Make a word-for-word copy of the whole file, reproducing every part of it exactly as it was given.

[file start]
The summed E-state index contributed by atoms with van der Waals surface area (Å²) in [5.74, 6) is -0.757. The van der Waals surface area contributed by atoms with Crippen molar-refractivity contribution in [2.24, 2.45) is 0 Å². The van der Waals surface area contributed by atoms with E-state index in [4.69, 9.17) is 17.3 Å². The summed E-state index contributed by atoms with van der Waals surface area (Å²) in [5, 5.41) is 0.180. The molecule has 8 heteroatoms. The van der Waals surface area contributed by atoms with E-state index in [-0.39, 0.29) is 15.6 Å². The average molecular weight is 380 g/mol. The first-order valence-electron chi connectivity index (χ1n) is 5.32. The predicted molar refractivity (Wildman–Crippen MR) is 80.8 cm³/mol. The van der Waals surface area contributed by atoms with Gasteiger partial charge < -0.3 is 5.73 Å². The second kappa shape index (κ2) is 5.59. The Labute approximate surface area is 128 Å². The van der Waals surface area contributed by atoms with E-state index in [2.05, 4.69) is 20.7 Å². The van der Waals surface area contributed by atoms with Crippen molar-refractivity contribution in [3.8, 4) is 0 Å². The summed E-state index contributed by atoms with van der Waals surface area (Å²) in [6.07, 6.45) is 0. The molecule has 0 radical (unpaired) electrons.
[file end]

The summed E-state index contributed by atoms with van der Waals surface area (Å²) in [5.74, 6) is -0.757. The van der Waals surface area contributed by atoms with Crippen molar-refractivity contribution in [2.24, 2.45) is 0 Å². The van der Waals surface area contributed by atoms with E-state index in [4.69, 9.17) is 17.3 Å². The summed E-state index contributed by atoms with van der Waals surface area (Å²) in [5, 5.41) is 0.180. The molecule has 8 heteroatoms. The van der Waals surface area contributed by atoms with E-state index in [-0.39, 0.29) is 15.6 Å². The average molecular weight is 380 g/mol. The first-order valence-electron chi connectivity index (χ1n) is 5.32. The predicted molar refractivity (Wildman–Crippen MR) is 80.8 cm³/mol. The van der Waals surface area contributed by atoms with Gasteiger partial charge < -0.3 is 5.73 Å². The second kappa shape index (κ2) is 5.59. The Labute approximate surface area is 128 Å². The van der Waals surface area contributed by atoms with E-state index in [2.05, 4.69) is 20.7 Å². The van der Waals surface area contributed by atoms with Crippen molar-refractivity contribution in [3.8, 4) is 0 Å². The summed E-state index contributed by atoms with van der Waals surface area (Å²) in [6.07, 6.45) is 0. The molecule has 0 radical (unpaired) electrons.